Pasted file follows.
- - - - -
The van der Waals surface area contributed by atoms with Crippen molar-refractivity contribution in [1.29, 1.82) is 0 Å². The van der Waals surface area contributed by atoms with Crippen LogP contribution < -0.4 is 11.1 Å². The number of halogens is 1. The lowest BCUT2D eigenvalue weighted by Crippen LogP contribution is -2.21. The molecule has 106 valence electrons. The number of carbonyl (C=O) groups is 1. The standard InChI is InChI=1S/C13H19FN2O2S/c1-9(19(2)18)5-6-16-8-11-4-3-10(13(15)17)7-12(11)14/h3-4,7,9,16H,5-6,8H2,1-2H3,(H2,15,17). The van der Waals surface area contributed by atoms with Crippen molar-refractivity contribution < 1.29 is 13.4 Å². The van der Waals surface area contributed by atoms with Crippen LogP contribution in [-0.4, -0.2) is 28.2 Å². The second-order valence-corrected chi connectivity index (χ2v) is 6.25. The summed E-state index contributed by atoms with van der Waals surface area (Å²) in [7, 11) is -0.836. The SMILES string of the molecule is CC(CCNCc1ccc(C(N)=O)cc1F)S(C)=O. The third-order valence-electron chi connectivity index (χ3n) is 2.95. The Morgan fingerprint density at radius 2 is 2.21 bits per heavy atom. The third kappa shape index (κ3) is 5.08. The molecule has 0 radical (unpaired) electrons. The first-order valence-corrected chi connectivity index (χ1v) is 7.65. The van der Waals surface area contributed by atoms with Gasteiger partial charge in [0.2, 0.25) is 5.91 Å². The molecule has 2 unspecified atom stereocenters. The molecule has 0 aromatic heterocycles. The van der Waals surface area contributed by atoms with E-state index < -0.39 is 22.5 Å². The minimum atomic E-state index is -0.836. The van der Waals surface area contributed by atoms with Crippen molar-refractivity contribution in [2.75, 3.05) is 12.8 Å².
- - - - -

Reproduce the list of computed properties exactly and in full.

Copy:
The van der Waals surface area contributed by atoms with Crippen molar-refractivity contribution in [1.29, 1.82) is 0 Å². The van der Waals surface area contributed by atoms with Crippen LogP contribution < -0.4 is 11.1 Å². The number of halogens is 1. The lowest BCUT2D eigenvalue weighted by Crippen LogP contribution is -2.21. The molecule has 106 valence electrons. The number of carbonyl (C=O) groups is 1. The standard InChI is InChI=1S/C13H19FN2O2S/c1-9(19(2)18)5-6-16-8-11-4-3-10(13(15)17)7-12(11)14/h3-4,7,9,16H,5-6,8H2,1-2H3,(H2,15,17). The van der Waals surface area contributed by atoms with Crippen molar-refractivity contribution < 1.29 is 13.4 Å². The van der Waals surface area contributed by atoms with Crippen LogP contribution in [-0.4, -0.2) is 28.2 Å². The second-order valence-corrected chi connectivity index (χ2v) is 6.25. The summed E-state index contributed by atoms with van der Waals surface area (Å²) in [7, 11) is -0.836. The SMILES string of the molecule is CC(CCNCc1ccc(C(N)=O)cc1F)S(C)=O. The third-order valence-electron chi connectivity index (χ3n) is 2.95. The Morgan fingerprint density at radius 2 is 2.21 bits per heavy atom. The third kappa shape index (κ3) is 5.08. The molecule has 0 radical (unpaired) electrons. The first-order valence-corrected chi connectivity index (χ1v) is 7.65. The van der Waals surface area contributed by atoms with Gasteiger partial charge in [0.2, 0.25) is 5.91 Å². The molecule has 2 unspecified atom stereocenters. The molecule has 0 aromatic heterocycles. The van der Waals surface area contributed by atoms with E-state index < -0.39 is 22.5 Å². The minimum atomic E-state index is -0.836. The van der Waals surface area contributed by atoms with Crippen molar-refractivity contribution in [2.75, 3.05) is 12.8 Å².